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Nucleic Acids Res. 2006 Jan 1;34(Database issue):D642-8.

The International Gene Trap Consortium Website: a portal to all publicly available gene trap cell lines in mouse.

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  • 1University of California San Francisco, 600 16th Street, San Francisco, CA 94143-2240, USA.

Abstract

Gene trapping is a method of generating murine embryonic stem (ES) cell lines containing insertional mutations in known and novel genes. A number of international groups have used this approach to create sizeable public cell line repositories available to the scientific community for the generation of mutant mouse strains. The major gene trapping groups worldwide have recently joined together to centralize access to all publicly available gene trap lines by developing a user-oriented Website for the International Gene Trap Consortium (IGTC). This collaboration provides an impressive public informatics resource comprising approximately 45 000 well-characterized ES cell lines which currently represent approximately 40% of known mouse genes, all freely available for the creation of knockout mice on a non-collaborative basis. To standardize annotation and provide high confidence data for gene trap lines, a rigorous identification and annotation pipeline has been developed combining genomic localization and transcript alignment of gene trap sequence tags to identify trapped loci. This information is stored in a new bioinformatics database accessible through the IGTC Website interface. The IGTC Website (www.genetrap.org) allows users to browse and search the database for trapped genes, BLAST sequences against gene trap sequence tags, and view trapped genes within biological pathways. In addition, IGTC data have been integrated into major genome browsers and bioinformatics sites to provide users with outside portals for viewing this data. The development of the IGTC Website marks a major advance by providing the research community with the data and tools necessary to effectively use public gene trap resources for the large-scale characterization of mammalian gene function.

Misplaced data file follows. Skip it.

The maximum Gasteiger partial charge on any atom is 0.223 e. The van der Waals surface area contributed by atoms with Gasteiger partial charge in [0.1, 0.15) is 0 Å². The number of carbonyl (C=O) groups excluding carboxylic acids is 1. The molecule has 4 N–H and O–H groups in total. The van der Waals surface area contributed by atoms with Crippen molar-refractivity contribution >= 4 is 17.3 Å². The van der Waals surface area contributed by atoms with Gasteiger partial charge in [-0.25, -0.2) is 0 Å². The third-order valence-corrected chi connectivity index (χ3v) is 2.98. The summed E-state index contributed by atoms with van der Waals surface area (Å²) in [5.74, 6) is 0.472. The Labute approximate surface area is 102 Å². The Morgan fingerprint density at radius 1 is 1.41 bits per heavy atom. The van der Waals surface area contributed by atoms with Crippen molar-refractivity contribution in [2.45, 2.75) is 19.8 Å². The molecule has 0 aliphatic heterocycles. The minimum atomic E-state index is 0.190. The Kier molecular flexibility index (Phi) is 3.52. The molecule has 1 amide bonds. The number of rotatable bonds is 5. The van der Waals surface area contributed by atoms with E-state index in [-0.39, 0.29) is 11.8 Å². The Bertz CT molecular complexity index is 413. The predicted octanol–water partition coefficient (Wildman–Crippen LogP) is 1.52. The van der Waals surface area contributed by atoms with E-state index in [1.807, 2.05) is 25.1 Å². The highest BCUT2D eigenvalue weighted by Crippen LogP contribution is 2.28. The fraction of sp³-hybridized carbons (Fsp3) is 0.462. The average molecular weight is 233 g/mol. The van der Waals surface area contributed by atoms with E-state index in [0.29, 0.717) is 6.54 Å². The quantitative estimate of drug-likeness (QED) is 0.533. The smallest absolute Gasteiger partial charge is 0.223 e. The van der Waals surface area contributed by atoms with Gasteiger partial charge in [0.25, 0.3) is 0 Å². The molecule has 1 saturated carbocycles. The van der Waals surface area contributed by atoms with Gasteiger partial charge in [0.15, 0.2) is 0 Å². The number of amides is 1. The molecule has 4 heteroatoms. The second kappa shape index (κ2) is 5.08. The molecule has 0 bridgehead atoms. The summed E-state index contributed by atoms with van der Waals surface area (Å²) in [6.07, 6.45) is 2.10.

PMID:
16381950
[PubMed - indexed for MEDLINE]
PMCID:
PMC1347459
Free PMC Article

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